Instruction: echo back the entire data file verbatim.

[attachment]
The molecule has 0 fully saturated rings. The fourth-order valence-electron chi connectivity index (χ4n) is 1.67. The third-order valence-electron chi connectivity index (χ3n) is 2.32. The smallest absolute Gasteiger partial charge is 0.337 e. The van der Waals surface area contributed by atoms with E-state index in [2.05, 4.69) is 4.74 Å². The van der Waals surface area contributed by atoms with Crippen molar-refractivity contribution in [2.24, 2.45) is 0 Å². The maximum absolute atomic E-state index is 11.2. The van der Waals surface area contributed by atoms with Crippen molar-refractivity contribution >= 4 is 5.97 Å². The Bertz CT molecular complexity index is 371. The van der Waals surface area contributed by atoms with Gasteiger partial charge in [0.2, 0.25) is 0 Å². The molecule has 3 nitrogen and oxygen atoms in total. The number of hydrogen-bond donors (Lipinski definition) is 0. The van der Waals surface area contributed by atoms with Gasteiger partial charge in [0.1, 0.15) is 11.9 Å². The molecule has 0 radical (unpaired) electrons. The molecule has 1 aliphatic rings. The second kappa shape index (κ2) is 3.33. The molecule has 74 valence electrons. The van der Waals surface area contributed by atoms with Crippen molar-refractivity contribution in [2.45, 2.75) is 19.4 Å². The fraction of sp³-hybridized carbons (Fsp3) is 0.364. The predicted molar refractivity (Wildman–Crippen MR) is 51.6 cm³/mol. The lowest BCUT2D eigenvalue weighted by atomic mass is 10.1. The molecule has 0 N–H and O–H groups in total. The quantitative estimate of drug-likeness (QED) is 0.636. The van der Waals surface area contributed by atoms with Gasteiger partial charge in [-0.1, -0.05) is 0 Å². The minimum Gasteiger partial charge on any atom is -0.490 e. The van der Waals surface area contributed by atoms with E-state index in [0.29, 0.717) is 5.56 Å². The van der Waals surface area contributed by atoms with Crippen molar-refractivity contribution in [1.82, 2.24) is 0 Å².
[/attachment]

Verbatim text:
The molecule has 0 fully saturated rings. The fourth-order valence-electron chi connectivity index (χ4n) is 1.67. The third-order valence-electron chi connectivity index (χ3n) is 2.32. The smallest absolute Gasteiger partial charge is 0.337 e. The van der Waals surface area contributed by atoms with E-state index in [2.05, 4.69) is 4.74 Å². The van der Waals surface area contributed by atoms with Crippen molar-refractivity contribution in [2.24, 2.45) is 0 Å². The maximum absolute atomic E-state index is 11.2. The van der Waals surface area contributed by atoms with Crippen molar-refractivity contribution >= 4 is 5.97 Å². The Bertz CT molecular complexity index is 371. The van der Waals surface area contributed by atoms with Gasteiger partial charge in [0.2, 0.25) is 0 Å². The molecule has 3 nitrogen and oxygen atoms in total. The number of hydrogen-bond donors (Lipinski definition) is 0. The van der Waals surface area contributed by atoms with Gasteiger partial charge in [0.1, 0.15) is 11.9 Å². The molecule has 0 radical (unpaired) electrons. The molecule has 1 aliphatic rings. The second kappa shape index (κ2) is 3.33. The molecule has 74 valence electrons. The van der Waals surface area contributed by atoms with Crippen molar-refractivity contribution in [2.45, 2.75) is 19.4 Å². The fraction of sp³-hybridized carbons (Fsp3) is 0.364. The predicted molar refractivity (Wildman–Crippen MR) is 51.6 cm³/mol. The lowest BCUT2D eigenvalue weighted by atomic mass is 10.1. The molecule has 0 N–H and O–H groups in total. The quantitative estimate of drug-likeness (QED) is 0.636. The van der Waals surface area contributed by atoms with Gasteiger partial charge in [-0.1, -0.05) is 0 Å². The minimum Gasteiger partial charge on any atom is -0.490 e. The van der Waals surface area contributed by atoms with E-state index in [0.29, 0.717) is 5.56 Å². The van der Waals surface area contributed by atoms with Crippen molar-refractivity contribution in [1.82, 2.24) is 0 Å².